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Short Course

How to create and establish a tone of voice

About the author

Grace is the Head of Content for entrepreneur and social influencer, Steven Bartlett. She regularly posts tips and tricks for fellow Social Media Managers over on her Instagram page, @the.socialclimber.

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86% of consumers say authenticity is a key when deciding to trust a brand - and your tone of voice is the first impression any potential customer gets. In fact, it only takes users approximately 50 milliseconds (that’s .05 seconds) to form their opinion of you. No pressure, marketers!

What is a tone of voice?

The definition of 'tone of voice' is the way you are speaking to someone. As a brand, it's where users will decide if they want to interact with you, so it's important to get it right and win them over!

You can profile your brand tone or decide what your tone of voice is going to be based on by creating a brand personality - thinking of it as a person: who are they, what do they do, what do they stand for? For example, a large corporate bank is unlikely to choose 'funny' and 'casual' as some of its key descriptors when it comes to creating content, but these words might be perfect for a young marketing agency trying to appeal to 18-30-year-olds.

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Once you've chosen your definitive tone of voice, it's very hard to change it (you may as well change your entire brand!) so it is always worth testing your messaging in different styles to see which one works best.

Example: Serious, formal, respectful

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Example: Casual, neutral, enthusiastic

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Why do you need a definitive tone of voice?

  • Your customers want to feel valued - it can be easy for them to feel like a number to brands and want to be spoken to on a more authentic level that creates a connection
  • It immediately lets your audience know what you stand for and what they can expect when coming to your brand's website or social channels
  • It separates you from your competitors so you can leave your mark!

The key steps to defining your tone of voice:

Make decisions

Before you can even begin defining your tone of voice, you need to know the full breakdown of who your target audience is. This will influence the language and tone you use, as well as decide the content pillars you use when coming up with campaigns and collateral (these are the key, broader themes every piece of content should fit into).

Do you want to:

  • Entertain?
  • Inspire?
  • Inform?
  • Be the first in your space to break news?
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You can even have a mixture of two of the above, but if you're unsure, think about your broader marketing objectives.

Research (and be prepared to get strategic)

You can approach this two ways, depending on your circumstances.

If you're looking at this from the point of view of your own brand, it may be useful to research what your competitors are doing already, so you can take inspiration...and do it better! Using a tool such as ContentCal's Advanced Analytics, you can look at how their best-performing posts stack up, and the types of language and formats of content they're using in these posts.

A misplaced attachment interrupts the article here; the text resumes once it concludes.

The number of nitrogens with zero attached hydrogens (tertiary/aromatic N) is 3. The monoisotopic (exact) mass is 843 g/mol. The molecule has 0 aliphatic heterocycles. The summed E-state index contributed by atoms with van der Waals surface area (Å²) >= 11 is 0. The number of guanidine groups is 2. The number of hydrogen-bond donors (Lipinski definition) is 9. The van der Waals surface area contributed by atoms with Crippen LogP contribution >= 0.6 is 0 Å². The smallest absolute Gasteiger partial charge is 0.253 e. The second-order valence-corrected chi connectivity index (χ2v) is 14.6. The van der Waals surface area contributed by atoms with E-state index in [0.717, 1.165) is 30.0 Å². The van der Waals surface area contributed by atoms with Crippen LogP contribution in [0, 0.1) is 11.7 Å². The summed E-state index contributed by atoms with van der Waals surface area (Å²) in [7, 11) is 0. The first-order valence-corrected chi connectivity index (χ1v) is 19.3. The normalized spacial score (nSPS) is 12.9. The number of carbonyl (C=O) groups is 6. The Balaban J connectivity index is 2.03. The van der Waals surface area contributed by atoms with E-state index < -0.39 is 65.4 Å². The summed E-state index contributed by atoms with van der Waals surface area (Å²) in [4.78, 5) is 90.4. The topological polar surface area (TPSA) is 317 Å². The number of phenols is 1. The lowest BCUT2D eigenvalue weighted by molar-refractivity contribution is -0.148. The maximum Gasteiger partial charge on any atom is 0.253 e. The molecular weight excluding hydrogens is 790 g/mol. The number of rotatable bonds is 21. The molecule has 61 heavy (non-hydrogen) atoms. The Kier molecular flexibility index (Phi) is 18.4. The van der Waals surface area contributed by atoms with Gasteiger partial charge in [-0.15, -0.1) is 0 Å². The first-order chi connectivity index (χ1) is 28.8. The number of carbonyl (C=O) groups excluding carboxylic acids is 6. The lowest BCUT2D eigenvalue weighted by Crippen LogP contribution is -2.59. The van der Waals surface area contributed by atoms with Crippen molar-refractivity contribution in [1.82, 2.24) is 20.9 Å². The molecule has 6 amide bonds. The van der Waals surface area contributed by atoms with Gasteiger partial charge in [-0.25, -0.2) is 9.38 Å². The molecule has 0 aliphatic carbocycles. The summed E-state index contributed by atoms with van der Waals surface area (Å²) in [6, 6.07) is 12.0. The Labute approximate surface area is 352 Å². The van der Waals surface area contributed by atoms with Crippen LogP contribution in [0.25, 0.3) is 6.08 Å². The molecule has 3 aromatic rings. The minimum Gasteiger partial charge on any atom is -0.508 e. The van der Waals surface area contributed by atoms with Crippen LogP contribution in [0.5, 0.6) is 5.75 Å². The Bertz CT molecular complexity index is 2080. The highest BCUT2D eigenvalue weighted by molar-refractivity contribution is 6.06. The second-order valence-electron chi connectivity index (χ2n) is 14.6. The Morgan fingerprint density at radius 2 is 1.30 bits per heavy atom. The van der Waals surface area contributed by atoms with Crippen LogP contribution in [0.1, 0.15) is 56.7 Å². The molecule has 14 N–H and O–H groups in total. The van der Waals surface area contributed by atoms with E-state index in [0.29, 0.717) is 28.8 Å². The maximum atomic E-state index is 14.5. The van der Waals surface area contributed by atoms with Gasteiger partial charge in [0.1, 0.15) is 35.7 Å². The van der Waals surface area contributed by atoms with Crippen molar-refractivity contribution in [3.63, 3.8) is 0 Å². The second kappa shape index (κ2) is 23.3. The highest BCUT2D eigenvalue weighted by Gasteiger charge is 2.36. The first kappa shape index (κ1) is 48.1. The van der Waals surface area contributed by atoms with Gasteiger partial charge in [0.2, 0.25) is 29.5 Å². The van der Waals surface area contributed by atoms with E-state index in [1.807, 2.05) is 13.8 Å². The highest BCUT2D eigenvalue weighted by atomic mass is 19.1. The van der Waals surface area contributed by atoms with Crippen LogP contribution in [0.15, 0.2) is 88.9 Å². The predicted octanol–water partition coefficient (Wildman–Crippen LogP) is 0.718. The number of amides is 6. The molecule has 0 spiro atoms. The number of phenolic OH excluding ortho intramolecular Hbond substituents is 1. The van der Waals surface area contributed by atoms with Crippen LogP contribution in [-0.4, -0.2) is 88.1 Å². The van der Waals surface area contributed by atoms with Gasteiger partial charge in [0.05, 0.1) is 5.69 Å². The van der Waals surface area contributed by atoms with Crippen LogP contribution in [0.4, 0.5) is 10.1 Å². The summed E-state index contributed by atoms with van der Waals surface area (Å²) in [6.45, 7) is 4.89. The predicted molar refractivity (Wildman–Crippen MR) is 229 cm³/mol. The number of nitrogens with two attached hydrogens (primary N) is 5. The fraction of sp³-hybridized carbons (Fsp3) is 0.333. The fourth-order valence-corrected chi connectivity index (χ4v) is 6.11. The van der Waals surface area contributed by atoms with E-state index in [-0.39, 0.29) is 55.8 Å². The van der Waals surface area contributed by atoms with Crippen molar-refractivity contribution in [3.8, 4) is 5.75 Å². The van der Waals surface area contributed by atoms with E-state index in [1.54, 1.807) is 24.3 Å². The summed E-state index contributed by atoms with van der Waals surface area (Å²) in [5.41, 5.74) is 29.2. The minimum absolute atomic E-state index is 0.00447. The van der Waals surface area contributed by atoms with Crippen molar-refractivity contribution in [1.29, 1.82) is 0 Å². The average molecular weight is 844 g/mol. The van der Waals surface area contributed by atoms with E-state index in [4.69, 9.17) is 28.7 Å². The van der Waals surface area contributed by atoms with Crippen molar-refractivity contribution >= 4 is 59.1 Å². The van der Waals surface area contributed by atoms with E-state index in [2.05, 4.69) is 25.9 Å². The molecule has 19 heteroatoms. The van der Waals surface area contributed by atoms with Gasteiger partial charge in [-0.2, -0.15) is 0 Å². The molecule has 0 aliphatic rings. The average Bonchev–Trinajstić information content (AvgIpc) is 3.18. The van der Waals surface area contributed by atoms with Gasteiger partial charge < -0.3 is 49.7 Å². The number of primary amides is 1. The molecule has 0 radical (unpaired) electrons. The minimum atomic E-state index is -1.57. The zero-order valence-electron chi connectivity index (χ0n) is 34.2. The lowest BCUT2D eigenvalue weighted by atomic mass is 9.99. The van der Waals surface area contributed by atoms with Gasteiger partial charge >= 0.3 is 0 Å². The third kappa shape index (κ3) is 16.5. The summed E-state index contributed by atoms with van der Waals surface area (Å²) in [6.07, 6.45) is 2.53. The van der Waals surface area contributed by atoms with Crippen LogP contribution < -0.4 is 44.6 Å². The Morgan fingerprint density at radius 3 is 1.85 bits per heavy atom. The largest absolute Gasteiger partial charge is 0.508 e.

On the flip side, if you're establishing a tone of voice for a person or a brand that already exists (therefore with less flexibility), use the research stage to get to know them. For an individual, in particular, you need to familiarise yourself with that person, including their hobbies, the type of language they use, and most importantly, become an expert in the field they're trying to break in to.

You should also look at how your target audience speak to each other online - including what types of discussions they have, their language, and the formats of their content. Mirroring how your audience interacts with them will make them feel like they relate to you on a deeper level. You should also try and be empathetic with your content, it makes you seem less robot, more human. Which is what we are, right?


The beauty of crafting a tone of voice is that it's the perfect opportunity to experiment with content! Trial and error form the best part of every brand trying to define their personality online. It allows you to see what people are engaging with most, and adapt your language until it's just right and authentically you.

That doesn't mean having controversial opinions or trying to cause a stir (that never ends well!) but having some form of opinion helps you get involved with new conversations, interact with your audience, and can help shape your long-term strategy. To do this in the most fool-proof way possible, consider implementing a social media policy so everyone you work with knows the boundaries.

Key takeaways from this short course

  • Go back to your initial goal-setting - do you want to entertain? Inspire? Inform? Whichever it is, make sure your messaging and tone of voice always comes back to that.
  • Keep your tone of voice aligned to the platform you're using - don't speak the same on LinkedIn as you would on TikTok, as you are talking to two very different audiences.
  • Your audience chose to follow you because they like YOU! Not because they want you to speak like your competitors or anyone else online. Be authentic.

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